Game Development Reference
13.4.4 Optimizing and Extending
The details of ray casting itself are beyond the scope of this article (see [Aman-
tides and Choi 97] for details on highly optimized ray-triangle intersection test-
ing). Suffice to say that the castRay() function should be highly optimized
since it may be called several times for each vertex. Fortunately, the collision
geometry is usually very simple and so these ray-casts are not as terribly costly as
it might sound.
It is necessary to compile a list of collision geometries to test for each vertex.
This not only avoids wasted ray-casting calculations, but it also prevents a vertex
on the finger, for example, from flying across the body should its normal intersect
a ribcage, skull, or ankle. For this reason, it is wise to assign a limit on the length
of the ray (effectively making it a directed line segment).
It is also worth mentioning that this same technique may be trivially extended
to include deformations that push the skin from the outside. Imagine the effect of
a finger being pushed into a soft belly. In this case, the collision geometry should
be specified as a pusher so that vertices that test against it use their negated vertex
normal. In this way, the vertex will push inwards if the inverse normal intersects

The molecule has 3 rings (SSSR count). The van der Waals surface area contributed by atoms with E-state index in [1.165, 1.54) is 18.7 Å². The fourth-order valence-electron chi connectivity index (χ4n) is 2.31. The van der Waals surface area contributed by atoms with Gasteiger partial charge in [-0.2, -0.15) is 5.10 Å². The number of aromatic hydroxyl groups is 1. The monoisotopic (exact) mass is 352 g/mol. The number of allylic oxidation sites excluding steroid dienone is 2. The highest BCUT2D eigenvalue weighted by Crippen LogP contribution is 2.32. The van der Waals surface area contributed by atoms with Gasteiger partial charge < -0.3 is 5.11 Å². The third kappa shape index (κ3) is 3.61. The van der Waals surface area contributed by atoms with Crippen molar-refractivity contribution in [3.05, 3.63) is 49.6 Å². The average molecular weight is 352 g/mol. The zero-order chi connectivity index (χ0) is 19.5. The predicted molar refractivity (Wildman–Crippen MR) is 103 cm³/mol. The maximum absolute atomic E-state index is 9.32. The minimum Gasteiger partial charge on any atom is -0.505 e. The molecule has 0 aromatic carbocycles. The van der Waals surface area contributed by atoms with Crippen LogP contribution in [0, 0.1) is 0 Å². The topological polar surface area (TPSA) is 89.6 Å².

the collision geometry.
This type of pseudo-collision deformation looks remarkably realistic when ap-
plied to regions of the body that exhibit a sliding effect. The jaw, biceps, clavicle,
knee, and elbow are perhaps the most obvious candidates for bone/muscle col-
lisions. It must be noted, however, that this deformation on its own can lead to
some vertex popping across frames.
To understand why, we only have to remember that we are forcibly moving
the vertex to the point of collision. This can result in snapping behavior. To
combat this issue, collision should be accompanied by some sort of smoothing
in order to avoid jarring temporal and spacial discontinuities. Relaxation is one
such smoothing algorithm that works beautifully in conjunction with anatomical
Any simulation of skin behavior would be woefully inadequate if it didn't include
some sense of elasticity. Place your finger on your knuckle and push the skin
upwards. Notice the skin at the base of your wrist (a good 10 cm away), stretches